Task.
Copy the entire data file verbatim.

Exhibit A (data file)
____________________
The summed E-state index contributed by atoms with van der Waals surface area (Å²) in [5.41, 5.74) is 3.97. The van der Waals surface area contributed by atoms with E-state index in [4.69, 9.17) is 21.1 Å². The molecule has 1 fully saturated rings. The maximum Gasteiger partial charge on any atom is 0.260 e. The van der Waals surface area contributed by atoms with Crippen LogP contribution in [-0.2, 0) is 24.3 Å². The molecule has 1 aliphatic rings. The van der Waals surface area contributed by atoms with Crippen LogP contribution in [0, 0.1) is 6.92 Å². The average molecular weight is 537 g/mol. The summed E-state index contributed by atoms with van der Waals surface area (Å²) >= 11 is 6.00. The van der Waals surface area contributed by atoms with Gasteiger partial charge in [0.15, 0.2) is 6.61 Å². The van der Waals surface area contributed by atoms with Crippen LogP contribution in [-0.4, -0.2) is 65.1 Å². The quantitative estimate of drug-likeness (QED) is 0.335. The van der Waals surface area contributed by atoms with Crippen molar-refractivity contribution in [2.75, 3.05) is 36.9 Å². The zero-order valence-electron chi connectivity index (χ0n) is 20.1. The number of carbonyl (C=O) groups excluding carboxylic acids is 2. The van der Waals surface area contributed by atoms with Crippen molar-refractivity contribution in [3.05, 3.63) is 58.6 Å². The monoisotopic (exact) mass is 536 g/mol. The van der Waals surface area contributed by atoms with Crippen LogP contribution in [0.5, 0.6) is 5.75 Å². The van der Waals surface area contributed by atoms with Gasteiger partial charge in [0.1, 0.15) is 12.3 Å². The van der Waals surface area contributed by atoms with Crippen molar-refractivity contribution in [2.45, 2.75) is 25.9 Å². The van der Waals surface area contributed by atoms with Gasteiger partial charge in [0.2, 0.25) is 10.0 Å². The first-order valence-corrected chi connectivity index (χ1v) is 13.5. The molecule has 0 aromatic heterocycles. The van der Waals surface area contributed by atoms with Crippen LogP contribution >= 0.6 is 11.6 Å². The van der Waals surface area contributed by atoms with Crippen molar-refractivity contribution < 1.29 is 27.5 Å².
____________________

The summed E-state index contributed by atoms with van der Waals surface area (Å²) in [5.41, 5.74) is 3.97. The van der Waals surface area contributed by atoms with E-state index in [4.69, 9.17) is 21.1 Å². The molecule has 1 fully saturated rings. The maximum Gasteiger partial charge on any atom is 0.260 e. The van der Waals surface area contributed by atoms with Crippen LogP contribution in [-0.2, 0) is 24.3 Å². The molecule has 1 aliphatic rings. The van der Waals surface area contributed by atoms with Crippen LogP contribution in [0, 0.1) is 6.92 Å². The average molecular weight is 537 g/mol. The summed E-state index contributed by atoms with van der Waals surface area (Å²) >= 11 is 6.00. The van der Waals surface area contributed by atoms with Gasteiger partial charge in [0.15, 0.2) is 6.61 Å². The van der Waals surface area contributed by atoms with Crippen LogP contribution in [-0.4, -0.2) is 65.1 Å². The quantitative estimate of drug-likeness (QED) is 0.335. The van der Waals surface area contributed by atoms with Crippen molar-refractivity contribution in [2.75, 3.05) is 36.9 Å². The zero-order valence-electron chi connectivity index (χ0n) is 20.1. The number of carbonyl (C=O) groups excluding carboxylic acids is 2. The van der Waals surface area contributed by atoms with Crippen molar-refractivity contribution in [3.05, 3.63) is 58.6 Å². The monoisotopic (exact) mass is 536 g/mol. The van der Waals surface area contributed by atoms with Crippen LogP contribution in [0.5, 0.6) is 5.75 Å². The van der Waals surface area contributed by atoms with Gasteiger partial charge in [0.1, 0.15) is 12.3 Å². The van der Waals surface area contributed by atoms with Crippen molar-refractivity contribution in [2.45, 2.75) is 25.9 Å². The van der Waals surface area contributed by atoms with Gasteiger partial charge in [0.2, 0.25) is 10.0 Å². The first-order valence-corrected chi connectivity index (χ1v) is 13.5. The molecule has 0 aromatic heterocycles. The van der Waals surface area contributed by atoms with Crippen LogP contribution >= 0.6 is 11.6 Å². The van der Waals surface area contributed by atoms with Crippen molar-refractivity contribution < 1.29 is 27.5 Å².